In the new Apple TV series ‘Ted Lasso’, the title character encourages his dejected team to ‘be a goldfish’ – in other words, have a short memory and move on quick from the disappointment.
Panthers coach Ivan Cleary could probably implement a similar line of thinking heading into the 2021 NRL season as his team tries to erase the pain of the 2020 Grand Final.
There’s a lot of benefits to being a goldfish here – after winning so many games in a row and falling at the final hurdle, there is no question that Cleary’s biggest task is getting his side to move on and focus on a new campaign.
But Cleary knows there’s also some benefits to hanging on to some of the pain of that loss to Melbourne. After all, the achievements recorded in 2020 – 17 straight wins and a Minor Premiership – deserve to be honoured. There is also something to be said for using the pain of the Grand Final loss to inspire his team to go one better this season.
In the end, he must find a balance – build on the good of 2020, and forget the bad.
One of the biggest aspects of that challenge will be getting the side back into the usual roller coaster of a rugby league season. The side remained injury-free for most of 2020 and lost just one regular season game, all while being in a ‘bubble’ shielded from the outside world. This year will be different.
But 2021 is a year Penrith fans deserve to be excited about. They now have a winning football team with a strong culture, and hope has been replaced by expectation.
There is some significant player movement this season and after very little recruitment from 2019-20, outside of buy of the year Api Koroisau, some cycling of the player roster was inevitable.
The biggest losses come in the forwards. With James Tamou and Zane Tetevano gone, Penrith’s forward stocks look a little thin on the ground. The signings of Scott Sorensen and Matthew Eisenhuth will help, but it’s hard not to feel a little worried about the side’s depth should injuries strike in the forwards this season.
The departure of Josh Mansour hit fans particularly hard and while his experience will be missed, youth rules the side these days and there is every likelihood that Charlie Staines will announce himself as one of the game’s great finishers this season.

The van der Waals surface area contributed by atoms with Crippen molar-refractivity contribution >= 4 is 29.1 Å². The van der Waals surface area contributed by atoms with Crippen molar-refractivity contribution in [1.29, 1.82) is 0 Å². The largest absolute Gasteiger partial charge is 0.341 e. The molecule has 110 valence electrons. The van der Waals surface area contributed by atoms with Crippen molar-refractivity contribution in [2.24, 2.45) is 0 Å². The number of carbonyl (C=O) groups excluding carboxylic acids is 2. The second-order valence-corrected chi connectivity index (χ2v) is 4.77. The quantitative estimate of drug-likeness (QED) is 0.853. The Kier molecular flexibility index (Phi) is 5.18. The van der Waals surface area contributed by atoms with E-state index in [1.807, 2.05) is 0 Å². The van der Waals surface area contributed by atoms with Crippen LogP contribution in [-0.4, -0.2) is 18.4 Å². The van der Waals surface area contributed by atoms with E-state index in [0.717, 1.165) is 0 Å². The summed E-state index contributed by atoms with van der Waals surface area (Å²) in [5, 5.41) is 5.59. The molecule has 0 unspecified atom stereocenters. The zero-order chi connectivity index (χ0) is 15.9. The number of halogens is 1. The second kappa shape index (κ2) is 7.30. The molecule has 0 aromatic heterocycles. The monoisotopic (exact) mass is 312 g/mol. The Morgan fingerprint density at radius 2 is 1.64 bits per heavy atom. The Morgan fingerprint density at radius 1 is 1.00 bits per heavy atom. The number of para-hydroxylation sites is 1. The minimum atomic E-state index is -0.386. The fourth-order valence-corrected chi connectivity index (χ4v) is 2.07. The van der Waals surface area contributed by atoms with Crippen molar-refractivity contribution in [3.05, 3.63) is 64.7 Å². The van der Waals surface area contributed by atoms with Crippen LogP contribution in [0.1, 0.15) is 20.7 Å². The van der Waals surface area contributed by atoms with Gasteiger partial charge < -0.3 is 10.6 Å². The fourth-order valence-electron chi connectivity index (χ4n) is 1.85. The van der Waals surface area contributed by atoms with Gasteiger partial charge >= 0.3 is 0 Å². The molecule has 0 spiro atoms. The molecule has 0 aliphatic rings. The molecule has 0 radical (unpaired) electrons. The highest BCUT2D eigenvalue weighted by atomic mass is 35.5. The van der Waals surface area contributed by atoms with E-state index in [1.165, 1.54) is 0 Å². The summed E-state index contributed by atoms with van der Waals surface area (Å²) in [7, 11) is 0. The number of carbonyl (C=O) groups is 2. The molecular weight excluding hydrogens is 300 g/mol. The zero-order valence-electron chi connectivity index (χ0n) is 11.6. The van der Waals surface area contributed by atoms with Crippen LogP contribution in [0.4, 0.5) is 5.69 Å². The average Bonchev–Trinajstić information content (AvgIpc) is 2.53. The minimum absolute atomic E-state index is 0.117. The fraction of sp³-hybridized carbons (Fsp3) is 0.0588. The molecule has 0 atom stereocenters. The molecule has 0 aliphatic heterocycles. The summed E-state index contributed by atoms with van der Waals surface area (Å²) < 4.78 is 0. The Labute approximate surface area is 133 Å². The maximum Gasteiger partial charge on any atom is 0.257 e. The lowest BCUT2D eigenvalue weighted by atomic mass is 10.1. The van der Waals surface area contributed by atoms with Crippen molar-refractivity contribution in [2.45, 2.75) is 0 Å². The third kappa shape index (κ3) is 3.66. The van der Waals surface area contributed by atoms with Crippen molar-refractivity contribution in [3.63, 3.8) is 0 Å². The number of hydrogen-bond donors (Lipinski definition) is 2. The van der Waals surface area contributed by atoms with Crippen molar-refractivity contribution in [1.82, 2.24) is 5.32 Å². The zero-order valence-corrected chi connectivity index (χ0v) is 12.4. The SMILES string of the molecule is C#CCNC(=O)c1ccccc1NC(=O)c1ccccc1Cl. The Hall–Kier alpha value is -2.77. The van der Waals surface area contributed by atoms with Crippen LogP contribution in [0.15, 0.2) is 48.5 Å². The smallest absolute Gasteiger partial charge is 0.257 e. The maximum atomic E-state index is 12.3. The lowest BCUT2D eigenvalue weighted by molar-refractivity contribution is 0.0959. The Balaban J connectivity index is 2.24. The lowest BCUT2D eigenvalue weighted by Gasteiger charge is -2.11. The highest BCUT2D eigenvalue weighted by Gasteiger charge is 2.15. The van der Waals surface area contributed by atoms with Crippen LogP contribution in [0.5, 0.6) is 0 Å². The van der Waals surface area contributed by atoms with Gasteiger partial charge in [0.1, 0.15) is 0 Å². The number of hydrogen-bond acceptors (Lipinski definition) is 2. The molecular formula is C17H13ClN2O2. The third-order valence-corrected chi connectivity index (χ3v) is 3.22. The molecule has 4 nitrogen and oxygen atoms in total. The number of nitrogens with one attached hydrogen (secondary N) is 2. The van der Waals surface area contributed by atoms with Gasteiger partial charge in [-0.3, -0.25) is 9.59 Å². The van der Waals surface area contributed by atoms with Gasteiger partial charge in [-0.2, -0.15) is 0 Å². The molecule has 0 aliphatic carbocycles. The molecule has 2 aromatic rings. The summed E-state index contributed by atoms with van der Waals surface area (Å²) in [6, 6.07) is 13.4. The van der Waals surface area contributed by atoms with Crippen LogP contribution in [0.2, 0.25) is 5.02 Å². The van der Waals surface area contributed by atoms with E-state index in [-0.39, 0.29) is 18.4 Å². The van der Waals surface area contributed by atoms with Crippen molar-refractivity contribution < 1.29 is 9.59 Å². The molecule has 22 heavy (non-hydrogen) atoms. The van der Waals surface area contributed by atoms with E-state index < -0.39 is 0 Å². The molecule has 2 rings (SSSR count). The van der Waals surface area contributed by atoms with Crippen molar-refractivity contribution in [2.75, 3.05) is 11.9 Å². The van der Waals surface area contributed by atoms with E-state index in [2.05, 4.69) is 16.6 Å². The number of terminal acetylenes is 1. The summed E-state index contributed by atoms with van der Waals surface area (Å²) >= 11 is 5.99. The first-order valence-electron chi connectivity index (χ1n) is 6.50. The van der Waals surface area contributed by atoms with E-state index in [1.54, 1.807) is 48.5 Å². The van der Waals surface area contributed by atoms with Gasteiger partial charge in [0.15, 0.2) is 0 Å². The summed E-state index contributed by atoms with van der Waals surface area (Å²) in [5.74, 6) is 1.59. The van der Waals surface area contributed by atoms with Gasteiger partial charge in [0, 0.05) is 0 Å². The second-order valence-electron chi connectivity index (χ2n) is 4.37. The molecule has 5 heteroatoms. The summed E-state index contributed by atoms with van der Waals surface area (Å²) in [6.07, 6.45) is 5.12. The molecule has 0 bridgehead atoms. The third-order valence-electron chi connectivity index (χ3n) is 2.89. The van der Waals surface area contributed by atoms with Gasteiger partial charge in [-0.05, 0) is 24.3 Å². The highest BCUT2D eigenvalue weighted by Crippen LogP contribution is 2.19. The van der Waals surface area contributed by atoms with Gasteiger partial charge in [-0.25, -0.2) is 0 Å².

With Dean Whare heading to France, Penrith’s backline is starting to become a little clearer – though not completely. While you would expect Cleary to run with Stephen Crichton and Brent Naden in the centres, question marks still linger around where Naden sits in the team. He was benched for both the Preliminary Final and Grand Final last year, then had an off-season to forget after a positive test to cocaine was revealed. Whether he walks into the starting side this year is up in the air.
Dean Whare, once one of the game’s best defensive centres, has left for France – so that leaves Tyrone May, a favourite of Cleary’s, or new recruit Paul Momirovski as contenders for Naden’s position.
One thing we have learned over the off-season is that Cleary plans to move Brian To’o to the left side of the field. With halfback Nathan Cleary naturally preferring to play to the left, it would create a lethal edge starring Viliame Kikau, Stephen Crichton and To’o – sure to be feared by opposition coaches all season.
And what of that man, Nathan Cleary?
The sight of his hands on his head in despair after throwing a crucial intercept pass in last year’s Grand Final is still fresh in any Penrith fan’s memory. It is that moment that could help define his 2021 season – giving him the fight to go one better.
Cleary is just 23. As halfbacks go, he’s only just coming into his best football now – and he has the best halves partner possible in Jarome Luai, the flashier of the pair. I have little doubt the duo are on the verge of their best season together.
One thing to remember about this Penrith side is that it’s full of players who are still getting better. The likes of Liam Martin, James Fisher-Harris and Stephen Crichton all became household names in 2020, but they’ve still got significant improvement in them – and they could all explode into superstar status in 2021.
After making the Grand Final last year and opening the Premiership window, it’s fair to expect Penrith to go one better this year. It’s always a worry to carry the favourites tag into a season, but this Penrith side deserves it – now they just have to match the expectation.
It would be fitting for the Panthers to lift the trophy on Grand Final day on the 30th anniversary of the club’s first Premiership triumph against Canberra.
Let the ride begin.
Troy Dodds is the Weekender’s Managing Editor and Senior Writer. He has more than 15 years experience as a journalist, working with some of Australia’s leading media organisations.